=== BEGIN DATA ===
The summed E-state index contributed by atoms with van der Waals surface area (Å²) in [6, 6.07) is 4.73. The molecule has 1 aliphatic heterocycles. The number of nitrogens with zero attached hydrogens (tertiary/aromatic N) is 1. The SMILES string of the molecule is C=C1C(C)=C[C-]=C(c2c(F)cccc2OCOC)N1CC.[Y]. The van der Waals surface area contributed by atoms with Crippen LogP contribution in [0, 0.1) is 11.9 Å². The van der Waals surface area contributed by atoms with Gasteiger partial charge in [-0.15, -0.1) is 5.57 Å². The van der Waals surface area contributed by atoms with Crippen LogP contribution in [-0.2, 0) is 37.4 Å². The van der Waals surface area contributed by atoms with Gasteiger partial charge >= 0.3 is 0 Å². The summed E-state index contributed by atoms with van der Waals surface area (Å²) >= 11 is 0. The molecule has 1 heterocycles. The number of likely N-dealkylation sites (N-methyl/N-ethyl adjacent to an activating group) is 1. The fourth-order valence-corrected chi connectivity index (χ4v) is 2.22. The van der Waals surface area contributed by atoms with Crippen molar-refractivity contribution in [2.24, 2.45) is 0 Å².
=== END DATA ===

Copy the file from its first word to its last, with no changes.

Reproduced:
The summed E-state index contributed by atoms with van der Waals surface area (Å²) in [6, 6.07) is 4.73. The molecule has 1 aliphatic heterocycles. The number of nitrogens with zero attached hydrogens (tertiary/aromatic N) is 1. The SMILES string of the molecule is C=C1C(C)=C[C-]=C(c2c(F)cccc2OCOC)N1CC.[Y]. The van der Waals surface area contributed by atoms with Crippen LogP contribution in [0, 0.1) is 11.9 Å². The van der Waals surface area contributed by atoms with Gasteiger partial charge in [-0.15, -0.1) is 5.57 Å². The van der Waals surface area contributed by atoms with Crippen LogP contribution in [-0.2, 0) is 37.4 Å². The van der Waals surface area contributed by atoms with Gasteiger partial charge >= 0.3 is 0 Å². The summed E-state index contributed by atoms with van der Waals surface area (Å²) >= 11 is 0. The molecule has 1 heterocycles. The number of likely N-dealkylation sites (N-methyl/N-ethyl adjacent to an activating group) is 1. The fourth-order valence-corrected chi connectivity index (χ4v) is 2.22. The van der Waals surface area contributed by atoms with Crippen molar-refractivity contribution in [2.24, 2.45) is 0 Å².